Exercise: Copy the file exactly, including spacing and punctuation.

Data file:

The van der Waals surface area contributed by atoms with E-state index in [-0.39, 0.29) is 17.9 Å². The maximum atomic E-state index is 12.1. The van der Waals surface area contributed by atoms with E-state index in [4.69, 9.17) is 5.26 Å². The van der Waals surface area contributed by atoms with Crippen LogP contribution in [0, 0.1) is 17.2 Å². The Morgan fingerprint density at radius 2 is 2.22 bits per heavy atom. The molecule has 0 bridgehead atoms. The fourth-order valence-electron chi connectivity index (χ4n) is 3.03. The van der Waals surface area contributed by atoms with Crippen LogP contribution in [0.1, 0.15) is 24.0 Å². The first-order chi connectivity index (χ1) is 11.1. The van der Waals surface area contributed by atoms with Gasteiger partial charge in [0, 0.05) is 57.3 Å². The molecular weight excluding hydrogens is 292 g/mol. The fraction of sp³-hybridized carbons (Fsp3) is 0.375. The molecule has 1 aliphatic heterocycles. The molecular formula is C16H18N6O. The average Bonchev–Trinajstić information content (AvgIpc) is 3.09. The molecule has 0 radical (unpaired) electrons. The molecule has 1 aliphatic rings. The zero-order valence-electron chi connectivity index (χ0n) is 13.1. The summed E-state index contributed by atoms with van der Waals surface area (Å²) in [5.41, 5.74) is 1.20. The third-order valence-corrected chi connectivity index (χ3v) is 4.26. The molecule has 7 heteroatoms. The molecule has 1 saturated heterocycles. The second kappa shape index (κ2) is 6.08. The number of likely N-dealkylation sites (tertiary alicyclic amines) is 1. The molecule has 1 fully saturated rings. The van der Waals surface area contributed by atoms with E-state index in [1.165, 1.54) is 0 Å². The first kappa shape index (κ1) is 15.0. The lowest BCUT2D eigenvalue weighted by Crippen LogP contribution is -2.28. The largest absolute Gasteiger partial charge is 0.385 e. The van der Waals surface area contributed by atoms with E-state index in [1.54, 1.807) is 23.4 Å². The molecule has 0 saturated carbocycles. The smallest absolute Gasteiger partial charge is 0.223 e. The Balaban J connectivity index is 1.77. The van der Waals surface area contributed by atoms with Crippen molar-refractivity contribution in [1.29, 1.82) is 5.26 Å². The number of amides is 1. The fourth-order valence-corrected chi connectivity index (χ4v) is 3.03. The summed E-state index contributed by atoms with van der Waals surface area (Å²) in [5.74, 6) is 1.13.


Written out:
The van der Waals surface area contributed by atoms with E-state index in [-0.39, 0.29) is 17.9 Å². The maximum atomic E-state index is 12.1. The van der Waals surface area contributed by atoms with E-state index in [4.69, 9.17) is 5.26 Å². The van der Waals surface area contributed by atoms with Crippen LogP contribution in [0, 0.1) is 17.2 Å². The Morgan fingerprint density at radius 2 is 2.22 bits per heavy atom. The molecule has 0 bridgehead atoms. The fourth-order valence-electron chi connectivity index (χ4n) is 3.03. The van der Waals surface area contributed by atoms with Crippen LogP contribution in [0.1, 0.15) is 24.0 Å². The first-order chi connectivity index (χ1) is 11.1. The van der Waals surface area contributed by atoms with Gasteiger partial charge in [0, 0.05) is 57.3 Å². The molecular weight excluding hydrogens is 292 g/mol. The fraction of sp³-hybridized carbons (Fsp3) is 0.375. The molecule has 1 aliphatic heterocycles. The molecular formula is C16H18N6O. The average Bonchev–Trinajstić information content (AvgIpc) is 3.09. The molecule has 0 radical (unpaired) electrons. The molecule has 1 aliphatic rings. The zero-order valence-electron chi connectivity index (χ0n) is 13.1. The summed E-state index contributed by atoms with van der Waals surface area (Å²) in [5.41, 5.74) is 1.20. The third-order valence-corrected chi connectivity index (χ3v) is 4.26. The molecule has 7 heteroatoms. The molecule has 1 saturated heterocycles. The second kappa shape index (κ2) is 6.08. The number of likely N-dealkylation sites (tertiary alicyclic amines) is 1. The molecule has 1 fully saturated rings. The van der Waals surface area contributed by atoms with E-state index in [1.165, 1.54) is 0 Å². The first kappa shape index (κ1) is 15.0. The lowest BCUT2D eigenvalue weighted by Crippen LogP contribution is -2.28. The largest absolute Gasteiger partial charge is 0.385 e. The van der Waals surface area contributed by atoms with E-state index in [1.54, 1.807) is 23.4 Å². The molecule has 0 saturated carbocycles. The smallest absolute Gasteiger partial charge is 0.223 e. The Balaban J connectivity index is 1.77. The van der Waals surface area contributed by atoms with Crippen molar-refractivity contribution in [1.29, 1.82) is 5.26 Å². The number of amides is 1. The fourth-order valence-corrected chi connectivity index (χ4v) is 3.03. The summed E-state index contributed by atoms with van der Waals surface area (Å²) in [5.74, 6) is 1.13.